A trap game is when a good team plays a lesser opponent the week before a big game. The other type of trap game is playing a lesser opponent after a big game (usually a win but not always).
For the Kansas City Chiefs, this week’s game against the San Diego Chargers is important because it’s a rare double trap game. Not only is it the game prior to playing the Denver Broncos in Kansas City, it’s the week after losing in Denver.
Everyone from coaches to players exerted a lot of energy on the first game against the Broncos, and it would be easy to overlook the Chargers. It’s possible the Chiefs have already subconsciously set their sights on the Broncos next week.
Easing up even a little bit would be a disaster for the Chiefs. The talent in the NFL is so good that underestimating a team can be the difference between a win and a loss. As we know, one win can make all the difference come playoff time.
Avoiding a letdown isn’t easy, and it starts with practice and preparation throughout the week. Of course, all that preparation throughout the week just equips players with the ability to execute on Sundays. It's called a good game plan.
The reality of the situation for the Chiefs is that this week’s game is less important to them than it is the Chargers. If the Chargers lose, their hopes of making the playoffs are slim. Desperate teams are very dangerous teams to play at a pivotal point in the season—especially when they are also a team within the division.
Blow it Up
Just because the Chargers are technically in the playoff race doesn’t mean they have a very good team. The Chargers can’t stop anyone on defense this season, which opens the door for the Chiefs’ struggling offense.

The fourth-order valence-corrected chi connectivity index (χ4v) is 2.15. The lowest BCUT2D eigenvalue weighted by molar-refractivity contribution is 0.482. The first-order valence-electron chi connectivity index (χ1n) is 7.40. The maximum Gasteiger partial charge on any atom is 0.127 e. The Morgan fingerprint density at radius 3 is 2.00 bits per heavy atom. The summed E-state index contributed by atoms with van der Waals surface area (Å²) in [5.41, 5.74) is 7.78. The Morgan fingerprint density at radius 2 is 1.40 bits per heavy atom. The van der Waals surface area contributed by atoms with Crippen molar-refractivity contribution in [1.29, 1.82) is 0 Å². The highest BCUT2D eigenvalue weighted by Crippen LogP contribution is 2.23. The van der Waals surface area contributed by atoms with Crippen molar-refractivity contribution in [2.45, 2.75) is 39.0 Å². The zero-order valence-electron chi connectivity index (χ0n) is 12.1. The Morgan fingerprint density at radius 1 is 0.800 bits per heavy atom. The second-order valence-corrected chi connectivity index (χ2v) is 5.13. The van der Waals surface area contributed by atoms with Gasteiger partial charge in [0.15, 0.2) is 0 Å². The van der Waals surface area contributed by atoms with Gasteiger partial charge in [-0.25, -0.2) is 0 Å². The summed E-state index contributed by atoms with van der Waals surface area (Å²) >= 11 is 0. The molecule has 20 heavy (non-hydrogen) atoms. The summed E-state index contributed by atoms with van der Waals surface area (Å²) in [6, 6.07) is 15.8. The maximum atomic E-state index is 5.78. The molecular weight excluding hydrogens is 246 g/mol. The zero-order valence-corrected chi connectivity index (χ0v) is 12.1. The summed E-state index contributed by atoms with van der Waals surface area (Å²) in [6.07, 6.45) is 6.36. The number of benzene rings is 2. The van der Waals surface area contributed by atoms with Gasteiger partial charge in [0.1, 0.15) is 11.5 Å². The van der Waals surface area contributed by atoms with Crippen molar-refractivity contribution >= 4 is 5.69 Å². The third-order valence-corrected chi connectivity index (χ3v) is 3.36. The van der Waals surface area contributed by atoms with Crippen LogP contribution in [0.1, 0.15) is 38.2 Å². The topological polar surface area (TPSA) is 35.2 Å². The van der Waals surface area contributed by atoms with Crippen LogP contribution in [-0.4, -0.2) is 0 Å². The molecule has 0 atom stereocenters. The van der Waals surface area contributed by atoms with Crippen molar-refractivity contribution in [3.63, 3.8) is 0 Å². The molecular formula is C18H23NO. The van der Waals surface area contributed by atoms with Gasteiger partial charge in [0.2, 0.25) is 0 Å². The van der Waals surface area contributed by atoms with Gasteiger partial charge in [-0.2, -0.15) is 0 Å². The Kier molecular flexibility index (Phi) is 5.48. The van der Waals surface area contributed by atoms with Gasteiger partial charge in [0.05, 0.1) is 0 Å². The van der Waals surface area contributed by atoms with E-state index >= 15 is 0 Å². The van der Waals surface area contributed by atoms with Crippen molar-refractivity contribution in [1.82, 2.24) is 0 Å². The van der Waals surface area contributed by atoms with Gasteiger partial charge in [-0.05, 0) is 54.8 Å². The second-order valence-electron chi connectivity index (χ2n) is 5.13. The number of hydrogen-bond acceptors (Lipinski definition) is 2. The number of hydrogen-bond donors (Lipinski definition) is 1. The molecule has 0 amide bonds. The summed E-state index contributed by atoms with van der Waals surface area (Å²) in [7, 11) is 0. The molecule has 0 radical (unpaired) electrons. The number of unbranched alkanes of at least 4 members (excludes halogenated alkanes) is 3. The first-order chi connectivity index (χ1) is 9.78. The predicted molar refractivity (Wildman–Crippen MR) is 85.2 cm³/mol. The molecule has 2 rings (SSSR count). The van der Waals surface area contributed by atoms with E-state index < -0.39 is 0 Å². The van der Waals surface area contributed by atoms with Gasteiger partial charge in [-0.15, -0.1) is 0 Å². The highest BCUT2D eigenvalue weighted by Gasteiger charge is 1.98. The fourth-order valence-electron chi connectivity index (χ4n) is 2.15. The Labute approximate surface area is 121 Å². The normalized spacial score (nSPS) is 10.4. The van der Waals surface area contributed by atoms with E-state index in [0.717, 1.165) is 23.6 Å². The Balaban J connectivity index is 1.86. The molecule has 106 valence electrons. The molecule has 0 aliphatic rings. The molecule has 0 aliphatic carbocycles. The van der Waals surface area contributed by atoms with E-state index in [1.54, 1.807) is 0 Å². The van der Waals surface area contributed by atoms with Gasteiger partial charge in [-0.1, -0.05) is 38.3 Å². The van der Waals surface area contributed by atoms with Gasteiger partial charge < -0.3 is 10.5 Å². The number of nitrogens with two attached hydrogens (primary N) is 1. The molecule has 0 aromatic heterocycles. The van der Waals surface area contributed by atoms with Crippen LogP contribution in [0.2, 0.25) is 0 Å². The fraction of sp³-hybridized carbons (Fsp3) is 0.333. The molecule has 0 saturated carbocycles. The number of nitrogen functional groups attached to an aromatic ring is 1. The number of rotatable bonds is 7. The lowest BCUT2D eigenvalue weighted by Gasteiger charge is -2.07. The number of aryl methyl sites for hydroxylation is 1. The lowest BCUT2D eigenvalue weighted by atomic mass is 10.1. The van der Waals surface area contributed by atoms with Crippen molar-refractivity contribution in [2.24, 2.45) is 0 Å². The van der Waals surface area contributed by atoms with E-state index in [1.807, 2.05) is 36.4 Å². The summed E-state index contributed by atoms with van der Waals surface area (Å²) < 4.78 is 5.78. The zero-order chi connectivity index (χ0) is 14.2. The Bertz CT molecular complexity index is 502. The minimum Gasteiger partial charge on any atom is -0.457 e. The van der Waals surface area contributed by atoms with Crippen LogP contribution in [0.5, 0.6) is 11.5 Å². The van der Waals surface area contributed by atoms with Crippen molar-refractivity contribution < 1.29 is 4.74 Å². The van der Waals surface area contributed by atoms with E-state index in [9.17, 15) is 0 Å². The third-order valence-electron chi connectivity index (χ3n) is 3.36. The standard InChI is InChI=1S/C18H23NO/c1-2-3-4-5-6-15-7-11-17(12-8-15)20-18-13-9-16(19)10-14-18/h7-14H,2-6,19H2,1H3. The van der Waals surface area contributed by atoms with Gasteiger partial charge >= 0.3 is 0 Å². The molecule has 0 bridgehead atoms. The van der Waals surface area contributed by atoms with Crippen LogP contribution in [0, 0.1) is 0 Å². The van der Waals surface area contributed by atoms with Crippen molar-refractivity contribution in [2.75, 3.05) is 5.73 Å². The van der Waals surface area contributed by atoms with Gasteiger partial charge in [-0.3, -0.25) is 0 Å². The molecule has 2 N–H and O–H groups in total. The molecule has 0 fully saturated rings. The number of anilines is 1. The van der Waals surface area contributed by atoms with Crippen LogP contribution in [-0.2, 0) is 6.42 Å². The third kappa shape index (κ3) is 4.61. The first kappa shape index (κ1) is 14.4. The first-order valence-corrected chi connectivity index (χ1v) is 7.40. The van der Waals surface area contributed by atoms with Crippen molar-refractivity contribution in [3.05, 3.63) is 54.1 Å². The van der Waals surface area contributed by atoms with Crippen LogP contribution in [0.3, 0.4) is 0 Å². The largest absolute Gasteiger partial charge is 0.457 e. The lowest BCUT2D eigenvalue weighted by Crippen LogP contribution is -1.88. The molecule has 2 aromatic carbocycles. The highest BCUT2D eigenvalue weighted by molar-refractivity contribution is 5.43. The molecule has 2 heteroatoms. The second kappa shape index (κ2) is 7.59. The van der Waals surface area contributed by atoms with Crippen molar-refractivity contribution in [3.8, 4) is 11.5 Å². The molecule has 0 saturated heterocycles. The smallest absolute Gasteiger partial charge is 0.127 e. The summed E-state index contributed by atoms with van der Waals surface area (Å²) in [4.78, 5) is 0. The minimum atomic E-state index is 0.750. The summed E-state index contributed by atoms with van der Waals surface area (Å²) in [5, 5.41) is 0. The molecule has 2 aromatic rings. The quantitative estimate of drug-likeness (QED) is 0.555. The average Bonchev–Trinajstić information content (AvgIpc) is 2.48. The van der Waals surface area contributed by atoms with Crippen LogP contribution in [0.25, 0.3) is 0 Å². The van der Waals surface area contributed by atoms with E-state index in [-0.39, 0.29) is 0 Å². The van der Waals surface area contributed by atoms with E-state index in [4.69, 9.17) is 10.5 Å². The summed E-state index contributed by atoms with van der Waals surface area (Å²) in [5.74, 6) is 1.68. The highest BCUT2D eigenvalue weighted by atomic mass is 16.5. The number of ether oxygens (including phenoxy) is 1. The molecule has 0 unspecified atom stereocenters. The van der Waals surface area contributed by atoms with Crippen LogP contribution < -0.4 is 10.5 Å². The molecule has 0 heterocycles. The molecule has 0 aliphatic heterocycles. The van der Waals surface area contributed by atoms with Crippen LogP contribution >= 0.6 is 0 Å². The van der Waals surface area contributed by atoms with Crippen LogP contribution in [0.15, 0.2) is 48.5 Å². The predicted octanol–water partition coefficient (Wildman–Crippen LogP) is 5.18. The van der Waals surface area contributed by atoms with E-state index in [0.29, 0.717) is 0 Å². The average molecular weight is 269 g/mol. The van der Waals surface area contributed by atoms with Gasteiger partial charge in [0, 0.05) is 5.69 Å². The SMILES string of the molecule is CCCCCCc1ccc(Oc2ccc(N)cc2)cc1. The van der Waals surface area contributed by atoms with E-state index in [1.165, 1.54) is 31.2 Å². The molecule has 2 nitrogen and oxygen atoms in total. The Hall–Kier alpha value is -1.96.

There’s no better way to avoid a letdown than to jump on the Chargers early. The Chargers have normally crumbled like a cookie in close games, and their offensive line will struggle if it has to throw it every play.
By producing against the Chargers through the air, the Chiefs can set the stage next week against the Broncos. Instead of looking past the Chargers, perhaps the Chiefs need to look at the game as an opportunity to make a statement.
San Diego’s offensive line has held up despite multiple injuries this season, but that could change if the Chiefs can get an early lead. Chargers quarterback Philip Rivers has to get the ball out of his hands quickly because he has very little mobility.
Chargers head coach Mike McCoy has implemented concepts he used last season as the offensive coordinator for Peyton Manning and the Broncos. You will certainly see the similarities on Sunday that include having Rivers get rid of the ball within 2.5 seconds to avoid the pass rush.
The changes the Chargers made to the offense in the offseason may be the reason they have won any games this season. The defense doesn't deserve any credit and has cost the Chargers more than a couple games.
Opposing running backs are averaging 4.8 yards per carry and opposing quarterbacks 8.5 yards per pass attempt. Both statistics are the second-worst in football.
The Chargers have also forced just seven turnovers—worst in the league. To put that in perspective, Tennessee Titans cornerback Alterraun Verner has seven turnovers by himself.
There is absolutely no reason Chiefs quarterback Alex Smith needs to be conservative against the Chargers. Less conservative play-calling should mean more offensive output for the Chiefs.
Saying it should yield better numbers doesn't mean it will, but the Chiefs at least need to be the offensive aggressor. The Chiefs need to make a statement to the NFL that the game against the Broncos was just one game in Denver and not a sign of things to come.